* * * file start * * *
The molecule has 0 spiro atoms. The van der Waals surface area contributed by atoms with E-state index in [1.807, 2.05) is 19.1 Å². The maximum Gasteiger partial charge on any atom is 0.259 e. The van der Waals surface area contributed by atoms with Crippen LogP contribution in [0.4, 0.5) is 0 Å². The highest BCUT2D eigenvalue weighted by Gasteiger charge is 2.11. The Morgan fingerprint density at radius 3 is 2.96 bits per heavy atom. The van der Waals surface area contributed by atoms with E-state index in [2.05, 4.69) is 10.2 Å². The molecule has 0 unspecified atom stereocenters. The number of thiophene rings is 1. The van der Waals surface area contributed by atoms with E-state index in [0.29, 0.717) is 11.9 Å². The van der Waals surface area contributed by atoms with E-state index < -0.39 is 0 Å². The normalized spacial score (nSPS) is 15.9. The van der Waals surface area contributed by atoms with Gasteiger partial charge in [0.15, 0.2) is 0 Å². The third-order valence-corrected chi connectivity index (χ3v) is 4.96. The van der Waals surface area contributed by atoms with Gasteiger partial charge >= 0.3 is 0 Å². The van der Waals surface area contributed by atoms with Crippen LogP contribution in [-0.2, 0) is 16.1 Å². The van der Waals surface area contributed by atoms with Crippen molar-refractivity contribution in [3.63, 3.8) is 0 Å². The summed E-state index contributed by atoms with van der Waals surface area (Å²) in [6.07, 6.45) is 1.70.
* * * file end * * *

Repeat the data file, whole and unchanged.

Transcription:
The molecule has 0 spiro atoms. The van der Waals surface area contributed by atoms with E-state index in [1.807, 2.05) is 19.1 Å². The maximum Gasteiger partial charge on any atom is 0.259 e. The van der Waals surface area contributed by atoms with Crippen LogP contribution in [0.4, 0.5) is 0 Å². The highest BCUT2D eigenvalue weighted by Gasteiger charge is 2.11. The Morgan fingerprint density at radius 3 is 2.96 bits per heavy atom. The van der Waals surface area contributed by atoms with E-state index in [2.05, 4.69) is 10.2 Å². The molecule has 0 unspecified atom stereocenters. The number of thiophene rings is 1. The van der Waals surface area contributed by atoms with E-state index in [0.29, 0.717) is 11.9 Å². The van der Waals surface area contributed by atoms with E-state index < -0.39 is 0 Å². The normalized spacial score (nSPS) is 15.9. The van der Waals surface area contributed by atoms with Gasteiger partial charge in [0.15, 0.2) is 0 Å². The third-order valence-corrected chi connectivity index (χ3v) is 4.96. The van der Waals surface area contributed by atoms with Gasteiger partial charge >= 0.3 is 0 Å². The van der Waals surface area contributed by atoms with Crippen LogP contribution in [-0.2, 0) is 16.1 Å². The van der Waals surface area contributed by atoms with Crippen molar-refractivity contribution in [3.63, 3.8) is 0 Å². The summed E-state index contributed by atoms with van der Waals surface area (Å²) in [6.07, 6.45) is 1.70.